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In the last few years, Internet auctions have become a very popular way to
get rid of unwanted goods. For small business owners, Internet auctions can
be a cost-effective way to test-market products in an online sales environment
and to liquidate dated or overstocked merchandise.
In fact, the online auction business model has helped change the way micro-enterprises
do business. For the first time, home-based sellers are able to quickly connect
to a global market at a price they can afford.
eBay, the Internet auction market leader, currently has over 56 million active
users. Among these users are thousands of budget-conscious, home-based merchants
around the world who now make their living by selling products on eBay.
This Info-Guide is designed for beginners. It will explain how Internet auctions
work and will outline the distinct advantages small business owners can gain
from using online auctions to sell their products or services. It will address
key issues to consider before getting started, and will provide additional
online resources to help you learn more about selling through Internet auctions.
Internet Auctions Explained
How Do They Work?
Internet auctions are often called online marketplaces. They bring buyers
and sellers together on the Internet for the purpose of trading goods and services.
Most auction sites do not actually sell any products or services that they
own themselves. They simply act as “hosts” or “facilitators” and
provide the necessary structure for listing, displaying, bidding, and paying
for goods and services online. The auction site functions like a local farmer’s
market – it’s essentially a meeting place to buy and sell goods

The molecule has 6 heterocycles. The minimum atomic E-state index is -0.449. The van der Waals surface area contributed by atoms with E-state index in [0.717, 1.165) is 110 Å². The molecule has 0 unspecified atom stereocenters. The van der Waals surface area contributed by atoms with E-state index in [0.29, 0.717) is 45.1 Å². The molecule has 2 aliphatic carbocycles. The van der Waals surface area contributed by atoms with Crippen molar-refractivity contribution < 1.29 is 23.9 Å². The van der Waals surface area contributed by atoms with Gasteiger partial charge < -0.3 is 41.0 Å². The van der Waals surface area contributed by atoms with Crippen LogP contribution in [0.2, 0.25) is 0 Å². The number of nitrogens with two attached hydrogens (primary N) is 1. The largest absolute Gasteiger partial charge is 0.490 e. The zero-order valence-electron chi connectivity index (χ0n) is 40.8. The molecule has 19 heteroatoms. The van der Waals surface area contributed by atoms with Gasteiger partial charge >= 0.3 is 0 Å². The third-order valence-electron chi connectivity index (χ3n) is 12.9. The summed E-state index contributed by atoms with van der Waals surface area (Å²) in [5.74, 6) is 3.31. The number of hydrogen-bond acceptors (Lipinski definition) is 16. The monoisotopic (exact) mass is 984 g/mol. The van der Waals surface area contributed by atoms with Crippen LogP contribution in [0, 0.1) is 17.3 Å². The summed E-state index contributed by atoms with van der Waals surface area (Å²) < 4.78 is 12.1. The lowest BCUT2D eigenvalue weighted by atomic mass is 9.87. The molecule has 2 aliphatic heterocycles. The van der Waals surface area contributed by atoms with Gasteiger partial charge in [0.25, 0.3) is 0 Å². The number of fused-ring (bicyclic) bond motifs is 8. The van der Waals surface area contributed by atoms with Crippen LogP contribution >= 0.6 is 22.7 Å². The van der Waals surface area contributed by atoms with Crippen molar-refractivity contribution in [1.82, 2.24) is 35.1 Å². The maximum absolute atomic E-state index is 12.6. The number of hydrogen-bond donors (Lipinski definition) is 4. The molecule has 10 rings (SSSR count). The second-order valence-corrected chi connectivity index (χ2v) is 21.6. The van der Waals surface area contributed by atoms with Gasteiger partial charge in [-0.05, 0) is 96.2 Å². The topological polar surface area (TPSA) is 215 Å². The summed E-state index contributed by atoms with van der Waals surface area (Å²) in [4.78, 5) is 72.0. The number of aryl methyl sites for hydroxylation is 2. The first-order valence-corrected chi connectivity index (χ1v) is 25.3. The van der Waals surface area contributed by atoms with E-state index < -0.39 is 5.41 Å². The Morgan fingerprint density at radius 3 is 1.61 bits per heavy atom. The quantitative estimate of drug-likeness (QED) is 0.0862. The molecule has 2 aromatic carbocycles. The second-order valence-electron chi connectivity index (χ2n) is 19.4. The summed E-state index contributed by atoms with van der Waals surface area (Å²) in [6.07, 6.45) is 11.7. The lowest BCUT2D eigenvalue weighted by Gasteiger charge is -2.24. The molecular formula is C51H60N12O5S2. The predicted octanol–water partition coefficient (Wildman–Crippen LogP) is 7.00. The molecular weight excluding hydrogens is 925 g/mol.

that vendors have brought with them from elsewhere.
Buying and selling processes differ, depending on the model of the online
marketplace and the type of goods and services being sold. For example, some
auctions are by bid only, some allow sellers to set fixed prices for their
goods, and some offer a combination of both. Some sites ask buyers to name
their price and see if sellers will match it, and others ask buyers to request
goods or services they wish to buy.
Buyers may find items or services on an auction site by browsing through different
categories, by searching using keywords, or in some cases, by visiting an auction
member’s affiliated store. Then, they either bid on an item against other
users seeking to purchase the same item, or they can choose to pay a fixed
price that the seller has set in advance.
The auction site makes a profit by charging fees to list a product or service,
and/or by taking a commission on each completed sale.
The eBay Factor
If you’re reading this guide and considering using an online auction
yourself, you’ve probably heard about eBay. The company is certainly
a pioneer and leader in the online auction market. As one of the fastest growing
companies in history, eBay’s market share is reportedly at about 85%.
An article of clothing is sold on eBay every 3 seconds. A car is sold every
90 seconds. And 30,000 pieces of jewelry are sold daily. eBay does 23 billion
dollars in annual transactions, and an estimated 400,000 people make their
living through eBay.
eBay considers itself a peer-managed online “community” that encourages
open and honest communication among all its members. It is this community structure
that drives eBay’s buying and selling processes.
Other Auction Sites
Although eBay dominates the market, there are other online auction sites vying
for market share – such as Amazon and Yahoo auctions, Bidville, Ubid,
and Liquidation.com. There are also variations on the theme, such as Priceline.com’s “reverse
auction” and Nextag.com’s “comparison shopping” site.
Some auction-type models are industry specific, while others offer services
for sale such as Elance Online outsourcing.
Advantages of the Internet Auction Model
The online auction model has distinct advantages over other forms of Internet
sales. Understanding the pros and cons of Internet auctions can help you decide
whether they are right for your small business.